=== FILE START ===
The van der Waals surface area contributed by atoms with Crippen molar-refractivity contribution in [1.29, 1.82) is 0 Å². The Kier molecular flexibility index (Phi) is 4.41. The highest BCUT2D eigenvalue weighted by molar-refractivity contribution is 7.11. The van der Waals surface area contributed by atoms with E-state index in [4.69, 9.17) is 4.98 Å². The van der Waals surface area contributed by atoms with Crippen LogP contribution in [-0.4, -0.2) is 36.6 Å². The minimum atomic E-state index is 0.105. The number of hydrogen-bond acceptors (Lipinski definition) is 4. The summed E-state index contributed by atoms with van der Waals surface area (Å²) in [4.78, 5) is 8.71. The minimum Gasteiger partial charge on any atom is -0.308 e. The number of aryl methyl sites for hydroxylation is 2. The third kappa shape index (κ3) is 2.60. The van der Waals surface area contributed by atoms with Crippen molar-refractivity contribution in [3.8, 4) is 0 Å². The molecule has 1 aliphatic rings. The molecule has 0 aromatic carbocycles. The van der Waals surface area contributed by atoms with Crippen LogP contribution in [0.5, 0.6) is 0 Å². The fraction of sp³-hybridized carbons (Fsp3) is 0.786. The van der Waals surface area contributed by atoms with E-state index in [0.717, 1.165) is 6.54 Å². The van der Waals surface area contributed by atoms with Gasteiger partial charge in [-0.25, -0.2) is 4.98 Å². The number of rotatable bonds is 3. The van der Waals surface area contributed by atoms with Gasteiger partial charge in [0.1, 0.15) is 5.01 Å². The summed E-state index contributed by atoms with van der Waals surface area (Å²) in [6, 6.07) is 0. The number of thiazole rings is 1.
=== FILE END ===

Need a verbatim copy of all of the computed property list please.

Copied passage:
The van der Waals surface area contributed by atoms with Crippen molar-refractivity contribution in [1.29, 1.82) is 0 Å². The Kier molecular flexibility index (Phi) is 4.41. The highest BCUT2D eigenvalue weighted by molar-refractivity contribution is 7.11. The van der Waals surface area contributed by atoms with E-state index in [4.69, 9.17) is 4.98 Å². The van der Waals surface area contributed by atoms with Crippen LogP contribution in [-0.4, -0.2) is 36.6 Å². The minimum atomic E-state index is 0.105. The number of hydrogen-bond acceptors (Lipinski definition) is 4. The summed E-state index contributed by atoms with van der Waals surface area (Å²) in [4.78, 5) is 8.71. The minimum Gasteiger partial charge on any atom is -0.308 e. The number of aryl methyl sites for hydroxylation is 2. The third kappa shape index (κ3) is 2.60. The van der Waals surface area contributed by atoms with Crippen molar-refractivity contribution in [3.8, 4) is 0 Å². The molecule has 1 aliphatic rings. The molecule has 0 aromatic carbocycles. The van der Waals surface area contributed by atoms with Crippen LogP contribution in [0.5, 0.6) is 0 Å². The fraction of sp³-hybridized carbons (Fsp3) is 0.786. The van der Waals surface area contributed by atoms with E-state index in [0.717, 1.165) is 6.54 Å². The van der Waals surface area contributed by atoms with Gasteiger partial charge in [-0.25, -0.2) is 4.98 Å². The number of rotatable bonds is 3. The van der Waals surface area contributed by atoms with Gasteiger partial charge in [0.1, 0.15) is 5.01 Å². The summed E-state index contributed by atoms with van der Waals surface area (Å²) in [6, 6.07) is 0. The number of thiazole rings is 1.